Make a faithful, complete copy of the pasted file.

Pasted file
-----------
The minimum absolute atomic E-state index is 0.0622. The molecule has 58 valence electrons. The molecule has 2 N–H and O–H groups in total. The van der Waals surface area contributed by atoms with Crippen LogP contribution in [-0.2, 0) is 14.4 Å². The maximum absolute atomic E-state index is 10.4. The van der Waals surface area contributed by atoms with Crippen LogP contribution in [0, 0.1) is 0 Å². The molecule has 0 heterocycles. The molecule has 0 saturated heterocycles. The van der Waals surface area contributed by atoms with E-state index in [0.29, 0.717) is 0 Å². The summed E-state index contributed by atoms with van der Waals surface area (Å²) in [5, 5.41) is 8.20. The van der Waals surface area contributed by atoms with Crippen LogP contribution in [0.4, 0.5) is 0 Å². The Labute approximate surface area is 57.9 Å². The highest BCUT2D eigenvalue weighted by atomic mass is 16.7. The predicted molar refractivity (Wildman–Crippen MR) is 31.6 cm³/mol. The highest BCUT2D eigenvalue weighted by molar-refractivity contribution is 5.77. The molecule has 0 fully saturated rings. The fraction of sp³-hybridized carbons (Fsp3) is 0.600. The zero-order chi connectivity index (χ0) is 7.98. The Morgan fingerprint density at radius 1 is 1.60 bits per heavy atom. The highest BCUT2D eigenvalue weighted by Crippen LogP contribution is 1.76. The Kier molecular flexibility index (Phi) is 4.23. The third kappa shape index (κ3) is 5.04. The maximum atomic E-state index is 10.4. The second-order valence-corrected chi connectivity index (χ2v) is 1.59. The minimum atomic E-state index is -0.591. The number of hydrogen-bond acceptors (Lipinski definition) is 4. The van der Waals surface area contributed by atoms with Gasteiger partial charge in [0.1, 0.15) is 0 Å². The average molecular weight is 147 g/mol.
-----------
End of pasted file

The minimum absolute atomic E-state index is 0.0622. The molecule has 58 valence electrons. The molecule has 2 N–H and O–H groups in total. The van der Waals surface area contributed by atoms with Crippen LogP contribution in [-0.2, 0) is 14.4 Å². The maximum absolute atomic E-state index is 10.4. The van der Waals surface area contributed by atoms with Crippen LogP contribution in [0, 0.1) is 0 Å². The molecule has 0 heterocycles. The molecule has 0 saturated heterocycles. The van der Waals surface area contributed by atoms with E-state index in [0.29, 0.717) is 0 Å². The summed E-state index contributed by atoms with van der Waals surface area (Å²) in [5, 5.41) is 8.20. The van der Waals surface area contributed by atoms with Crippen LogP contribution in [0.4, 0.5) is 0 Å². The Labute approximate surface area is 57.9 Å². The highest BCUT2D eigenvalue weighted by atomic mass is 16.7. The predicted molar refractivity (Wildman–Crippen MR) is 31.6 cm³/mol. The highest BCUT2D eigenvalue weighted by molar-refractivity contribution is 5.77. The molecule has 0 fully saturated rings. The fraction of sp³-hybridized carbons (Fsp3) is 0.600. The zero-order chi connectivity index (χ0) is 7.98. The Morgan fingerprint density at radius 1 is 1.60 bits per heavy atom. The highest BCUT2D eigenvalue weighted by Crippen LogP contribution is 1.76. The Kier molecular flexibility index (Phi) is 4.23. The third kappa shape index (κ3) is 5.04. The maximum atomic E-state index is 10.4. The second-order valence-corrected chi connectivity index (χ2v) is 1.59. The minimum atomic E-state index is -0.591. The number of hydrogen-bond acceptors (Lipinski definition) is 4. The van der Waals surface area contributed by atoms with Gasteiger partial charge in [0.1, 0.15) is 0 Å². The average molecular weight is 147 g/mol.